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THE LAST RHYME OF TRUE THOMAS
'My hounds they bay unto the death,
The buck has couched beyond the burn, My love she waits at her window
To wash my hands when I return.
'For that I live am I content
(Oh! I have seen my true love's eyes) To stand wi' Adam in Eden-glade,
And run in the woods o' Paradise!'
'Twas naked sky and nodding grass,
True Thomas laid his harp away,
And louted low at the saddle-side;
'Sleep ye or wake,' True Thomas said,
'I ha' harpit a shadow out o' the sun
'I ha' harpit ye up to the throne o' God,
I ha' harpit your midmost soul in three;
IN THE NEOLITHIC AGE
N the Neolithic Age savage warfare did I wage
I was singer to my clan in that dim, red Dawn of
And I sang of all we fought and feared and felt.
Yea, I sang as now I sing, when the Prehistoric spring Made the piled Biscayan ice-pack split and shove; And the troll and gnome and dwerg, and the Gods of Cliff and Berg
Were about me and beneath me and above.
But a rival, of Solutre, told the tribe my style was outre'Neath a tomahawk, of diorite, he fell.
And I left my views on Art, barbed and tanged, below the heart
Of a mammothistic etcher at Grenelle.
Then I stripped them, scalp from skull, and my hunting dogs fed full,
And their teeth I threaded neatly on a thong;
And I wiped my mouth and said, 'It is well that they are dead,
For I know my work is right and theirs was wrong.'
IN THE NEOLITHIC AGE
But my Totem saw the shame; from his ridgepole shrine
And he told me in a vision of the night:
"There are nine and sixty ways of constructing tribal lays,
And every single one of them is right!'
Then the silence closed upon me till They put new clothing on me
Of whiter, weaker flesh and bone more frail;
And I stepped beneath Time's finger, once again a tribal singer
[And a minor poet certified by Tr―ll].
Still they skirmish to and fro, men my messmates on
When we headed off the aurochs turn for turn; When the rich Allobrogenses never kept amanuenses, And our only plots were piled in lakes at Berne.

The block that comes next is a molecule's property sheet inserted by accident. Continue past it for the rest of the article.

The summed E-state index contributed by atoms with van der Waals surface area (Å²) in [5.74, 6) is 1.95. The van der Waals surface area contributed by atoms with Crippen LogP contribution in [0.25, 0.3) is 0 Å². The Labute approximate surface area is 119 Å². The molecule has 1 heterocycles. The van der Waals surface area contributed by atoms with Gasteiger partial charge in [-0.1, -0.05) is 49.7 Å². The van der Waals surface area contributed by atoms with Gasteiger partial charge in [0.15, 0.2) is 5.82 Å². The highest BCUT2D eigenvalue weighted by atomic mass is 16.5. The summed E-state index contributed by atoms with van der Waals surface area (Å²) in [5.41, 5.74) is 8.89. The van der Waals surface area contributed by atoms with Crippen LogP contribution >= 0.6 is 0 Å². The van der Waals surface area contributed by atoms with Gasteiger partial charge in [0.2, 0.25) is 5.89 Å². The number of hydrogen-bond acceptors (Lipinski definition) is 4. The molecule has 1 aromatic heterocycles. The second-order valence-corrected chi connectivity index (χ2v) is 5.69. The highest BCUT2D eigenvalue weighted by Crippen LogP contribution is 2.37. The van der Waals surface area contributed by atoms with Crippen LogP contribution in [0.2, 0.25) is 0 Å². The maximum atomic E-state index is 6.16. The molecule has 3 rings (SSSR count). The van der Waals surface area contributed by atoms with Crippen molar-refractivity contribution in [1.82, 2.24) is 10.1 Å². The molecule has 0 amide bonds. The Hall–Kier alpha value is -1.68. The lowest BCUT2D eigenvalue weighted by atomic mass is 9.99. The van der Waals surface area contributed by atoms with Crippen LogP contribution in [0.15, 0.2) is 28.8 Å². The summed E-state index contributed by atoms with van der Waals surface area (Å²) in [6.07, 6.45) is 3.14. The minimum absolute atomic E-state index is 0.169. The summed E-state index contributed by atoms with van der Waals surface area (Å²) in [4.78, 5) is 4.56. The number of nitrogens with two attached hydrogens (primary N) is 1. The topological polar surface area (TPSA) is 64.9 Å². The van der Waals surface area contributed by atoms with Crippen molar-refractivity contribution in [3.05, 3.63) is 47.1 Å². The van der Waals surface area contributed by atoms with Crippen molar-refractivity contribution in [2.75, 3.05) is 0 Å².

Still a cultured Christian age sees us scuffle, squeak, and rage,
Still we pinch and slap and jabber, scratch and dirk; Still we let our business slide-as we dropped the halfdressed hide
To show a fellow-savage how to work.
Still the world is wondrous large,-seven seas from marge to marge,—
And it holds a vast of various kinds of man;
And the wildest dreams of Kew are the facts of Khat
And the crimes of Clapham chaste in Martaban.
Here's my wisdom for your use, as I learned it when the
And the red deer roared where Paris roars to-night:There are nine and sixty ways of constructing tribal
THE STORY OF UNG
NCE, on a glittering ice-field, ages and ages ago,
Fashioned the form of a tribesman-gaily he whistled and sung,
Working the snow with his fingers. Read ye the Story of Ung!
Pleased was his tribe with that image-came in their hundreds to scan
Handled it, smelt it, and grunted: 'Verily, this is a man! Thus do we carry our lances-thus is a war-belt slung. Lo! it is even as we are. Glory and honour to Ung!'
Later he pictured an aurochs-later he pictured a bear— Pictured the sabre-tooth tiger dragging a man to his lairPictured the mountainous mammoth, hairy, abhorrent, alone
Out of the love that he bore them, scribing them clearly on bone.
Swift came the tribe to behold them, peering and pushing and still
Men of the berg-battered beaches, men of the boulderhatched hill—